On a positive note, Nandi-Ndaitwah said Namibia continued to enjoyed excellent bilateral engagements with all missions accredited to Namibia.

“Some of these engagements took place on the margins of multilateral fora, and were indeed very fruitful.  Our bilateral mechanisms such as state visits, official visits, joint permanent commissions of cooperation and inter-governmental working groups and other bilateral activities between Namibia and the respective countries and organisations you represent, remain important tools in achieving greater success in the implementation of bilateral and multilateral cooperation,” she said.

What the diplomats said

In an interview with The Southern Times many of the diplomats present at the event said their countries have excellent relations with Namibia. These range from areas of political and diplomatic interaction, trade and economic cooperation, cultural ties and people-to-people contacts.

Isaie Ntirizoshira, Ambassador of Burundi to Namibia, said the relationship between Burundi and Namibia was very good.

“In order to strengthen the relationship between Burundi and Namibia, we have our personal agreements, which have been signed over the past two years and we are working hard on the implementation of these agreements. These agreements largely involve trade and investment relations between us,” he said.

When asked about his take on the political situation in the SADC region, Ntirizoshira stressed that while there was a genuine unsettling disturbance surrounding recent events in Zimbabwe, he was glad that things were seemingly starting to normalise.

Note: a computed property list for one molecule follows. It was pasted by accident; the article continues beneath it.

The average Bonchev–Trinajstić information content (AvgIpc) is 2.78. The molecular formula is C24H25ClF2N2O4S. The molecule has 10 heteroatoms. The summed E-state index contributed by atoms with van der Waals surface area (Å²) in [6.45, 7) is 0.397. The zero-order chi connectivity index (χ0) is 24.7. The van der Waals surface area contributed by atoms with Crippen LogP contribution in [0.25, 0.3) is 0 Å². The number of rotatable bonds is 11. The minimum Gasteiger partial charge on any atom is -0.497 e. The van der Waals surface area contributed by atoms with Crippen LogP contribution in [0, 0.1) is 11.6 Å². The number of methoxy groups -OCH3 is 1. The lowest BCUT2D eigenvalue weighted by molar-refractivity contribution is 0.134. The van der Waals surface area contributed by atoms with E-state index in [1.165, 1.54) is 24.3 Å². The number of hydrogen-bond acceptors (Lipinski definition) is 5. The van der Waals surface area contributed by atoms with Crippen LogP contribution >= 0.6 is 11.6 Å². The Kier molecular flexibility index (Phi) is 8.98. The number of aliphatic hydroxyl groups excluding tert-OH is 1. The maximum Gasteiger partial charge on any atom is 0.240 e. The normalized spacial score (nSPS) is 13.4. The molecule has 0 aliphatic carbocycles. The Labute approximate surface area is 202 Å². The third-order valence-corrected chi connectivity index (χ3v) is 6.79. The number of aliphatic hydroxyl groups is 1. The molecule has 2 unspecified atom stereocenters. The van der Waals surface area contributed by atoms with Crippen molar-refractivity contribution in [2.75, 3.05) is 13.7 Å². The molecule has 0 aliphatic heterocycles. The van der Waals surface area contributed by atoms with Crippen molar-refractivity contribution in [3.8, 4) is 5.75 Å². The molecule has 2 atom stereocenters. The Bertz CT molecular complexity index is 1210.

“We sincerely hope that there will be an amicable solution to the situation and that everything will end up smoothly with no violence. I am sure that SADC and the AU (African Union) have been trying their best to advise the superiors in the situation and [are] also very closely monitoring the progress of the situation,” Ntirizoshira said.

Shabbir Ahmad Chowdury, High Commissioner of Bangladesh to Namibia, said: “In terms of international relations between Bangladesh and Namibia, we are very much willing to assist Namibia in agricultural development because we are an agricultural country and we do believe that Namibia should focus more on agriculture for trade purposes and economic strengthening as well.”

Anastas Kaboba Kasongo Wa Kimba, the DRC Ambassador to Namibia, commended Namibia for its efforts in trying to not only support but also assist in the stability, solidarity and democracy of the SADC region as a whole.

“The relationship between Congo and Namibia is clearly going very well considering former President Hifikepunye Pohamaba’s recent appointment as SADC Special Envoy to the Democratic Republic of Congo. We appreciate the way Namibia is recognising the problems in the sub-region considering our upcoming elections in December 2018. We expect and are confident that from our support from sister nations, Namibia will not let us down.

The country is also doing very well with the recently passed bill for free secondary education and these are the kind of things that stand out and encourage us as neighbouring nations,” he said.

“As an African nation, all we need is to bring peace, stability, education for our people and for African governments to especially protect our youths because they are the ones that will be tomorrow’s leaders.”